Getting the Numbers Right

3 Advanced Pricing Strategies
By Emily Ruth Cohen

If you are having difficulty getting clients to agree to a final price, here are three strategies that may help you when negotiating and presenting your fees:

  1. Be Confident – If you show fear in your verbal or written communications, clients will feed off this fear. Be confident in your prices. Using numbers like $12,750 shows a lack of confidence and uncertainty and leaves room for negotiation. Rather, $13,000 is a stronger more solid price. Instead of saying “I think the budget will be,” be firmer and more confident and say “the fee for this project is…”

  2. Do not use price ranges – Executives want to hire experts that know the right answer or solution to their challenge. If you give the client too many options, you are essentially devaluing their perception of your “expertise.” Thus, when pricing, avoid price ranges entirely. If your prices may differ because of a variable factor, then give a flat fee for each possible factor. For example a 16 page plus cover brochure will be $X, while 32 page plus cover brochure will be $X.

  3. Avoid the Chinese-menu approach – When working with a client that does not know what they need, creatives immediately price everything including the kitchen sink. Creatives do this with the best intention. They think this long list of options will show the diversity of their services and the scope of their expertise (“we are experts in your industry and, based on this expertise, we recommend X, Y & Z”). But, this approach often times has the opposite effect. Providing a long list of components and prices can be overwhelming to a client and often leads them to freeze on their decision. Instead, price a phase 1 discovery and research phase, where the end deliverable is a solid, more thoughtful (and strategic) recommendation (in the form of a written document like a brand brief, creative brief, or communications plan). If the client insists on a bottom line number, then you can refer them to past prices from comparable projects in your portfolio as potential options. So, for example, a restaurant that only required a logo, three menus, an entranceway sign, and a simple website versus another restaurant that included more menus, signs, environmental graphics, and a more robust site. The client can then respond to the situation they may feel most comfortable with and use those fees to help plan their future budget. However, the final price for their particular project will still be negotiated at the end of phase 1. Essentially, your goal (and value) is to make recommendations that are both strategic and which appropriately leverage your clients’ budgets.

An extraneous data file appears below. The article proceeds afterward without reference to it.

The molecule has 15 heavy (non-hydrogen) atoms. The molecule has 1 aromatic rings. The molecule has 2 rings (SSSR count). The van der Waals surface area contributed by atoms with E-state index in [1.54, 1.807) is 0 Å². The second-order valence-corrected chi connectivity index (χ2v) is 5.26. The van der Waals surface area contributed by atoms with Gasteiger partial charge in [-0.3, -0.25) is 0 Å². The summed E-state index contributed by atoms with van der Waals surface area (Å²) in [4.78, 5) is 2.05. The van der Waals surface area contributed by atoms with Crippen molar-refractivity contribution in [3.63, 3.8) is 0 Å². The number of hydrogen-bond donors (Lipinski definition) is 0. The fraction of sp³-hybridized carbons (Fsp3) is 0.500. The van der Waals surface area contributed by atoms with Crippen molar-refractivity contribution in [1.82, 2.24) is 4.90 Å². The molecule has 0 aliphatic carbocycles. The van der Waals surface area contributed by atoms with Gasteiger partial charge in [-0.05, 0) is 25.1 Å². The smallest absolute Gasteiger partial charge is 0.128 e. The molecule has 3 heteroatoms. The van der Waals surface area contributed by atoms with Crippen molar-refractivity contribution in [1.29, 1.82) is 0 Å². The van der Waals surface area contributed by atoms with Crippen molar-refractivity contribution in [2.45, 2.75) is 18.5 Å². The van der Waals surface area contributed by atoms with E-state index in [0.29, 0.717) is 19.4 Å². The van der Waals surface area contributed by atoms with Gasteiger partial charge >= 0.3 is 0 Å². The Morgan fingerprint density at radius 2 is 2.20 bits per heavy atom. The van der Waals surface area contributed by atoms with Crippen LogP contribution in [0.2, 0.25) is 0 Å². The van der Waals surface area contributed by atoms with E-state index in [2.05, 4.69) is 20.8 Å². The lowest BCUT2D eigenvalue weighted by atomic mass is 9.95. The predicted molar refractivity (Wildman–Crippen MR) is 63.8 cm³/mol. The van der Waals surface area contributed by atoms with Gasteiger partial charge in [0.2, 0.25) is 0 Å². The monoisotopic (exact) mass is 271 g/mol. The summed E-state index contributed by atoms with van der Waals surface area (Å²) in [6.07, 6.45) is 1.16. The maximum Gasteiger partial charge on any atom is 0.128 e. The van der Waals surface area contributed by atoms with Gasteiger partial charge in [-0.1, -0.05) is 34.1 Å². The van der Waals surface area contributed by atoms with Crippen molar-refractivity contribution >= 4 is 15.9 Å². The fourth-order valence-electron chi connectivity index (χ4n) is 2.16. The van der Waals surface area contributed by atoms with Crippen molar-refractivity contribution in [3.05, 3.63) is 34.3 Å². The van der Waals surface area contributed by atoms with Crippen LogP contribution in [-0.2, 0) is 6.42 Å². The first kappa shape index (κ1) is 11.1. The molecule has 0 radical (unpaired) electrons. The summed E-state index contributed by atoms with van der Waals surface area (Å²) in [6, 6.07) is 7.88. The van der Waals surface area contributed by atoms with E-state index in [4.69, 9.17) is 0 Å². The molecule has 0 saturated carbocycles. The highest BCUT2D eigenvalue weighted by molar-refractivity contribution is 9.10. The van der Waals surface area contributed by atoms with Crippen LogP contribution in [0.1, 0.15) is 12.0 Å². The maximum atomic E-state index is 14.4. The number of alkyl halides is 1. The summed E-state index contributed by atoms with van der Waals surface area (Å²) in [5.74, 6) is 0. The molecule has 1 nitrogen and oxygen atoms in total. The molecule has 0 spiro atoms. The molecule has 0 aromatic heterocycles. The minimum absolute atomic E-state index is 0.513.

This article was written and reprinted with the permission of Emily Ruth Cohen. A brutally honest consultant, Emily conducts strategic business planning retreats and provides confidential, best-practice insights and advice on staff, client, and process-management strategies. Learn more at

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